8.     Jobs and Lifestyles - The fourth axis

Tracking the trends in lifestyle changes, work, jobs, employment, import and export of work, virtual teams, City scapes, continuous re-education (work or hobby?) - to determine geographically how and to where people will change the places they congregate to live and work, and therefore the impact on their travel patterns and modes.     Table:  Teleworkers including Telecommuters



Note - The number of  Personal Computers at home provides an upper limit logic check on the number of telecommuters who use a work-station, including a personal computer, at their homes.  The number of teleworkers in this Table represents any-one-workday.  A far larger number ocassionally telecommute at home (tacit telework); estimates made from counting empty desks in offices and deducting holidays, sickness, client visits etc. are as high as 10% of the office, desk using workforce, work at home using advanced communications on any-one-workday.     Table:   Flexible Working - Inflexible Commuters

Note -  More workers commute daily and at peak hours than the total shown on this table. This table identifies commuters who have least flexibility and choice in their commuting patterns.  Not shown here is another inflexible commuting groups, namely schoolchildren escorted by parents in cars; inflexible because school start and finish times tend to be less flexible than some office and some other workplace times.


Logic check - The Inland Revenue 1994-95 tax returns (1996 Inland Revenue Statistics) list 3,750,000 self-employed tax payers, providing an upper guide on UK self-employed, excluding any significant numbers of  black-economy workers who remain invisible to statistical counts. Some self-employed people also have employment.     Table:   Type of  Work at Home


Table compiled and recalculated from notes and graphs in Social Trends 25, Central Statistical Office 1995. The numbers of people in each category seem to be somewhat aribitrary, expressed as percentages of their own groups both self-employed and employed.  The listing is useful in indicating the types of work which is done at or from home. The list appears to ignore the largest group, being several million people engaged in cottage industry and piece work, such as sewing, stuffing envelopes, packing etc. etc.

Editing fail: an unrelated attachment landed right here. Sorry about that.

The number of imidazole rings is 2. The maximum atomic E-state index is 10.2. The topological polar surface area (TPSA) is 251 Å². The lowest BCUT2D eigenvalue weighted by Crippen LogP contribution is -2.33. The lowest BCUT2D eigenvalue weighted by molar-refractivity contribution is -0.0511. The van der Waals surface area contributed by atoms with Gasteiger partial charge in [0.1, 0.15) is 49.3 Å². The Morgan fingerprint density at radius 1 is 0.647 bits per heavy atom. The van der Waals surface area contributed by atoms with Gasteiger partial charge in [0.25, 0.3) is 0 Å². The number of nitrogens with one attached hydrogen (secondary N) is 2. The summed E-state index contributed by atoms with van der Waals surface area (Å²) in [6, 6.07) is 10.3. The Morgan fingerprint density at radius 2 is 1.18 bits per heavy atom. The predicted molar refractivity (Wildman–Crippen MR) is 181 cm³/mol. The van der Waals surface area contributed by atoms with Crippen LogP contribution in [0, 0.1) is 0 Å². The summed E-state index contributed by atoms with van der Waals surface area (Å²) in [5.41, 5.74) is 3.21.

Source :Social Trends 25 - 1995 Central Statistical Office


9.     Telework and Work Equipment

(telework at home, at the office, on the move, at customers, at telecentres, at the factory)

9.1     Brief overview and economic and cost/benefit summary 

9.1.1     Table - Telework Telecommute - some international comparisons


10.     Communications Technology

10.1     Brief History of communications for work and war

10.1.1     An hour with your Lawyer - comparative costs of meetings


We all love someone and love to spend as much time as possible with that special person. For some of us, its Mother, or Father or Girlfriend or Boyfriend; for John the hero of this example the special person is, naturally enough - the first choice for many of us, his lawyer. John lives in Oxford, 54 miles from the centre of London, and has an excellent legal adviser in a London, West-End firm, who charges only £135 an hour for advice.  John earns £60,000 a year, self-employed, and works 1,900 hours a year, valuing his time at £31.50 an hour. In addition to the lawyers personal charms, the case is a lengthy one demanding many consultations giving John ample opportunity to try out all the options:-     Table - Meeting your Lawyer - comparative costs